If you agree with Ken, then you agree that Texas for example can make any action of receiving or performing an abortion a felony and the government of Texas should control the personal decisions of an individual.
It doesn’t matter your personal views about abortion; if you support state rights then you support the scenario I describe.

But why stop there? Why not county option? Or city? Or school districts? How about each household makes their own law?

Facetious? Sure, to a degree. But take note that most state law has a companion federal law so the idea of each state being radically different is a red herring.

The genuine issue is whether the state lawmakers are injecting their religious beliefs into abortion laws, which is clearly unconstitutional.

I respect your opinion. I hope you will forgive me for not sharing it.
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#20811 User is offline   Winstonm 

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Posted 2023-March-17, 20:46

View PostCzbornik, on 2023-March-17, 19:06, said:

I respect your opinion. I hope you will forgive me for not sharing it.

Thanks. I am actually trying to grasp you position.
It’s not a matter of respect. I am trying to understand your why: why do you think it is better to have each state create their own laws regarding abortion instead of a federal law that applies to all the states equally?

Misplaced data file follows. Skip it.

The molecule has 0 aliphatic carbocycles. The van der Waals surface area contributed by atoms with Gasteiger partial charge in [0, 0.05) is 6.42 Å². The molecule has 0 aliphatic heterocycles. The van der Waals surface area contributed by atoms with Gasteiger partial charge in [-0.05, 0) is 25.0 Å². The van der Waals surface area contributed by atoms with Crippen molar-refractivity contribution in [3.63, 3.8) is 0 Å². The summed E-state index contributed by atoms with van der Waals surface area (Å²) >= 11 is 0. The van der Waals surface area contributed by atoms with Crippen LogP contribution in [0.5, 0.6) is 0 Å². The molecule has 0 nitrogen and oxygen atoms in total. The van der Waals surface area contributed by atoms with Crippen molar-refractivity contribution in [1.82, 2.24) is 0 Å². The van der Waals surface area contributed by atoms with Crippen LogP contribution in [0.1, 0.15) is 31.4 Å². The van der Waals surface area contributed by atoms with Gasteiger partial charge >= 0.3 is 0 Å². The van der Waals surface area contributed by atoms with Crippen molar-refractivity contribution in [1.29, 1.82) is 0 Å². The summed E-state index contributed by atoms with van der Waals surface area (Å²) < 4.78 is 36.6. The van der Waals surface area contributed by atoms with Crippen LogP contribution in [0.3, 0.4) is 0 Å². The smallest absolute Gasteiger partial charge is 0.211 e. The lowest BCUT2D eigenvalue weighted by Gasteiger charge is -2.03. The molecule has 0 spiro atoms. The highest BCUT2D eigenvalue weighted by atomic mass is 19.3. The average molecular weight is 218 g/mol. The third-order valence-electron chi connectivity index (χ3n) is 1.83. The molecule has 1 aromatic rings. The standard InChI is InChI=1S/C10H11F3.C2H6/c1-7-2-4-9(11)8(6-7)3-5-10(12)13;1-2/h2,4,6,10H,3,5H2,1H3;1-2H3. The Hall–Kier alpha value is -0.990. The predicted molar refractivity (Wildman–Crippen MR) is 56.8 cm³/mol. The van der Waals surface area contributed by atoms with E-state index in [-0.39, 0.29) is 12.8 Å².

If you look at the topic of federalism you will see the original intent was for federal law to apply in areas that affected the entire nation. Abortion is not a state issue but a national issue.
"Injustice anywhere is a threat to justice everywhere." Black Lives Matter. / "I need ammunition, not a ride." Zelensky
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#20812 User is offline   barmar 

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Posted 2023-March-18, 07:04

View PostWinstonm, on 2023-March-17, 20:46, said:

Abortion is not a state issue but a national issue.

If abortion should be a national issue, why not murder, armed robbery, kidnapping, etc.?

Theoretically, national laws should only be used for inter-state issues. E.g. kidnapping is normally a state felony, but if you take the victim across state lines it becomes federal.

The 10th Amendment gives Congress the power to restrict state laws, so it can prohibit states from passing laws regarding abortion. Congress also uses the power of the purse in many situations -- they can hold back federal subsidies from states that don't pass certain laws (I think that's how national "right on red" was achieved).

#20813 User is offline   kenberg 

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Posted 2023-March-18, 08:00

View Postbarmar, on 2023-March-18, 07:04, said:

If abortion should be a national issue, why not murder, armed robbery, kidnapping, etc.?